(Cite as: 73 Fed.Appx. 913, 2003 WL 21920015 (9th Cir.(Cal.)))
United States Court of Appeals,
Walter ROSALES; et al., Plaintiffs--Appellants,
UNITED STATES of America; et al., Defendants--Appellees.
D.C. No. CV-01-00951-IEG.
Argued and Submitted July 8, 2003.
Decided Aug. 11, 2003.
FN* This disposition is not appropriate for publication and may not be cited to or by the courts of this circuit except as provided by Ninth Circuit Rule 36-3.
**1 Plaintiffs-Appellants Walter Rosales et al., appeal from an order of the district court granting the United States' motion for summary judgment and dismissing their claims. Because we find that the Jamul Indian Village (the "Village") is a necessary and indispensable party pursuant to Fed.R.Civ.P. 19, we affirm the district court's order dismissing this action. Although the district court did not address whether the Village was a necessary and indispensable party, we have authority to address the issue on appeal. See Pit River Home and Agric. Coop. Assoc. v. United States, 30 F.3d 1088, 1099 (9th Cir.1994).
The Village is a necessary party pursuant to Rule 19(a)(2)(i), which provides that an absent party is necessary if "the person claims an interest relating to the subject of the action and is so situated that the disposition of the action in the person's absence may ... as a practical matter impair or impede the person's ability to protect that interest[.]" Fed.R.Civ.P. 19(a)(2)(i). The Village has claimed jurisdiction over the parcel of land at issue in this action since at least 1981. This interest would be impaired if Appellants were declared to be the beneficial owners of the land.
The Village enjoys sovereign immunity from suit and cannot be forced to join this action without its consent. See Clinton v. Babbitt, 180 F.3d 1081, 1090 (9th Cir.1999). Furthermore, the United States is not an adequate representative of the Village's interests in this action because the United States cannot adequately represent the interests of one tribe in an intertribal dispute. See Pit River, 30 F.3d at 1101.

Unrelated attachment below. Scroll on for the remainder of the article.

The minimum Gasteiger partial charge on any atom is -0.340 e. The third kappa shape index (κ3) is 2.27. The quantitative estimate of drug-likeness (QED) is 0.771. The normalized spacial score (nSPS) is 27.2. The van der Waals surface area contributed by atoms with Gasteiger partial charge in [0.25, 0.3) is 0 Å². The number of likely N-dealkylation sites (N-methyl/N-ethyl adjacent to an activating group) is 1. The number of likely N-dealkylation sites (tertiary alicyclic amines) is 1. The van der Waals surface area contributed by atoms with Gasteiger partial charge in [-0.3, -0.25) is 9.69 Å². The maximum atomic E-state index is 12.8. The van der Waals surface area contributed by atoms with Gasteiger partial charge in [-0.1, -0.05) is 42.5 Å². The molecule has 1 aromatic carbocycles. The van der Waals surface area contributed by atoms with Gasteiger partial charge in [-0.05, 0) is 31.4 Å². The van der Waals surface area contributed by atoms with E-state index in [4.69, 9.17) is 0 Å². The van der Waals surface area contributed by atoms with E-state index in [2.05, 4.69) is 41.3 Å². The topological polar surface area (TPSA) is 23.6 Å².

The Village is also an indispensable party pursuant to Rule 19(b), which requires the court to examine the following factors in order to determine whether this action should be dismissed: (1) prejudice to the absent party or those already parties; (2) the extent to which relief could be *915 shaped to avoid prejudice; (3) adequacy of the judgment rendered without the absent party; and (4) whether plaintiff has another adequate remedy. See Fed.R.Civ.P. 19(b). The Village would be prejudiced if Appellants were granted beneficial ownership of the parcel of land, and relief cannot be shaped to avoid this prejudice. While Appellants do not appear to have another adequate remedy, "the tribe[']s interest in maintaining [its] sovereign immunity outweighs the plaintiffs' interest in litigating their claims." See American Greyhound Racing, Inc. v. Hull, 305 F.3d 1015, 1025 (9th Cir.2002) (citations omitted). For these reasons, the Village is a necessary and indispensable party, without whom this action cannot proceed.